Photo: Bristol Virginia-Tennessee Slogan Sign, ca. 1910, East State Street, Bristol, Tennessee and Virginia. Listed on the National Register of Historic Places in 1988. Photographed by User:Aplomado (own work), 2006, [cc-by-3.0 (creativecommons.org/licenses/by/3.0)], via Wikimedia Commons, accessed February, 2013.
The Bristol Tennessee City Hall is located at 801 Anderson Street, Bristol, TN 37620.
The City of Bristol, Tennessee-Virginia began as the dream of a merchant from nearby Blountville, Tennessee. This merchant, a young man named Joseph R. Anderson purchased 100 acres of land from his father-in-law, Rev. James A. King. Anderson believed that this land, which straddled the boundary between Virginia and Tennessee, was ideally situated for growth of a town. Shortly after purchasing the property in 1852, he had the town planned and surveyed. He distributed maps and began offering lots for sale. Believing, or hoping, that his town would become an industrial center, he named it for a city in England that was known at that time for developing new industries and commerce — Bristol.
One of the reasons for Anderson's optimism concerning growth of his town was the fact that it was on the proposed route of the railroad that would connect Richmond, Virginia with Knoxville and Chattanooga in Tennessee and Atlanta, Georgia. As he predicted, the railroad did play an important part in the growth and development of Bristol and Northeast Tennessee.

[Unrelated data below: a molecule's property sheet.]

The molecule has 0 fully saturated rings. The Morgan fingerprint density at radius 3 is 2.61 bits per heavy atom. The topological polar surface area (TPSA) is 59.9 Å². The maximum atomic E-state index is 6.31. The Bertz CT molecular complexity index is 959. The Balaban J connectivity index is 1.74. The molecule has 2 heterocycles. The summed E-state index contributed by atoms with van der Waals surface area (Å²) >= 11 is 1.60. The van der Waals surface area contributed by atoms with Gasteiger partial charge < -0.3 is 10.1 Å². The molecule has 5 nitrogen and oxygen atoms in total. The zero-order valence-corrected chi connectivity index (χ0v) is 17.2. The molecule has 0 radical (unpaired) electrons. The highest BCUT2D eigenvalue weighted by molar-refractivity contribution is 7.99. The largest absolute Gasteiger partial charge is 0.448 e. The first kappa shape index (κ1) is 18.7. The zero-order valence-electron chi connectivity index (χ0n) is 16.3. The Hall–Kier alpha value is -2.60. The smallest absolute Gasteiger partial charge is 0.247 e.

Anderson, however, was not the only person who could see the potential for a town located at the point at which the railroad would cross the state line between Virginia and Tennessee. At about the same time, or immediately afterward, Col. Samuel Goodson, cousin of Rev. James A. King, platted a town on land he owned immediately to the north of Anderson's Bristol. He called his development Goodsonville. Like Anderson, he anticipated growth and proceeded to construct rental property. In 1856, the Town of Goodson, Virginia was incorporated to include all of Goodsonville, plus that portion of Bristol on the Virginia side of the state line. At that point, these "twin cities" were Bristol, Tennessee and Goodson, Virginia. That same year, the railroad came into town, and the already rapid growth accelerated. Although it was officially called Goodson, the city north of the state line continued to be known unofficially as Bristol. By 1890, the unofficial was made official, and Goodson, Virginia became Bristol, Virginia. The border cities shared their name. To this day, the thriving downtown areas of both Bristol, Virginia and Bristol, Tennessee are joined together along State Street. Running east and west, much of State Street is also the state line. Also shared by the two states on East State Street is the Bristol Virginia-Tennessee Slogan Sign.